Through ASTM a new universal 3D printing file format to replace the defacto standard STL. The effort was headed up by Hod Lipson. The new file format offers much more options and control to specify attributes for 3D printing of 3D models. It is an XML-based file format and is AMF (Additive Manufacturing File Format).

“This new format will mark the beginning of a new era of 3D printing capability,” Lipson said. “It’s a bit like when the world of printers took off once postscript was invented, because all printers became mutually compatible.”

For more information see the ASTM AMF page or the corresponding wikipedia article.

It remains to be seen how the 3D printer manufacturers and software developers pick this up Meanwhile I hope this XKCD cartoon is far from the truth…

3D Printers lack closed loop control

One of the main technical hurdle the current 3D printing technologies need to take is to go from open loop to closed loop control systems. Closed loop control will enable higher resolution and faster printing.

So what is closed versus open loop control? In an open loop control system machines get their instructions and start working. Components of the machine work within a set of parameters. There is no check if the components actually function as expected. It is assumed that they do. Regular calibration of these components insures that the machine keeps on functioning properly. Every mechanical component has variances during operation due to wear-and-tear or environmental conditions. During the design phase, components are selected which can keep on operating inside a specific range of operating parameters. Calibration during installation and maintenance cycles make sure they keep within that range.

Closed loop systems check themselves during operation to see if they are working correctly. If not, the machine calibrates itself while operating. In case the machine cannot correct the problem, it goes into error mode. Due to closed loop control machines are more reliable, and it allows machine manufacturers to push the components to their limits where variances in operation are greater but are self-corrected. In practice, this means better performance — both in speed, reliability and accuracy.

For a more in-depth explanation, please read the article Open And Closed Loop Control in CNC systems.

The current generation of 3D printers does not have or only extremely limited closed loop control systems. Wipers, laser mirror systems, printheads, material feeders and build platforms are operating nowhere near their capabilities. The only significant closed loop control system I am aware of is temperature control in the build chamber in various machines.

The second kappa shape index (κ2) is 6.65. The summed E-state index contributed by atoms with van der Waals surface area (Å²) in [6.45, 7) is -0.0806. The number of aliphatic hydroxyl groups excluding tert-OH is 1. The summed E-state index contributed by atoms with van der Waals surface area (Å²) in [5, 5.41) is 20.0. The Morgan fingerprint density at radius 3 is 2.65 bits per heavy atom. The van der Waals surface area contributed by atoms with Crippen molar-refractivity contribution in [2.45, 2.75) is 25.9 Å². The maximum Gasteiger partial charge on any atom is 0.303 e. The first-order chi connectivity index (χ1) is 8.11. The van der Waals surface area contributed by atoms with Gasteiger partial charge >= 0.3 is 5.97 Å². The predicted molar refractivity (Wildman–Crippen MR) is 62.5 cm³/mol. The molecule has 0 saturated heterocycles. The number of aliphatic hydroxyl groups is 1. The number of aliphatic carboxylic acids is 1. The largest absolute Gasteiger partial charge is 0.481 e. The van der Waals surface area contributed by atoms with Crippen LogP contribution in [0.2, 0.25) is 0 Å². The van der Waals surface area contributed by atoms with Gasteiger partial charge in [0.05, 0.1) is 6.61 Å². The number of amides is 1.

An excellent visible example where closed loop control systems made a significant impact are car engines. Up until 1980s car engines were mostly open loop systems and they tended to break down often. At the end of the 1980s, car manufacturers started to introduce closed loop systems in cars. The result was far more reliable engines while increasing performance and fuel efficiency.

Another reason to closed loop control systems to 3D printers is the option to extend the current material portfolio. 3D printing processes are very much married to their specifically designed materials because of this. For any new material, it is looking for a needle in the haystack to get the material properties perfectly aligned with the machine capabilities. It takes a considerable effort to make sure the material properties are kept stable during production of that material.

Closed loop control systems will make a significant impact on 3D printing technology in terms of speed, reliability and accuracy.

Blank Canvas Syndrome and Co-Creation

Give people blank piece of paper and ask them to draw something. A lot of people will hesitate and wonder what to draw. In my previous post, I talked about what you could do with a 3D printer at home. In this post I argued that most people are not 3D designers or aspire to be one. One of the reasons is that they simply have no idea what to make.

Blank canvas syndrome (BCS) is similar to what blank page syndrome is for writers — also called writer’s block. You do not know where to start. You have the tools or skills but there is no idea, no creativity. If you ask people what they would like to draw with 3D drawing software they have no idea. The blank canvas is staring in their face.

BCS is actually a problem for unleashing the creativity of people. There is a need to create and express yourself but the what is lacking. Designers — obviously — do not have that problem and there lies also the key. Co-creation or co-design brings designers and consumers together and let them work together on a design. When asked about what people would like to change on an existing product they have clear ideas and wishes. Together with a designer they can make wishes come true. It is how interior designers like to work.
Another solution is to give template-based designs and thus avoiding the blank canvas. Allow consumers to modify a template using a limited set of modifiers. This is basically what the design-your-own T-shirt and canvas companies offer. It made Zazzle and Cafe Press big.

In a next post I will go more deeply into design exploration and how it can help people to realize their ideas.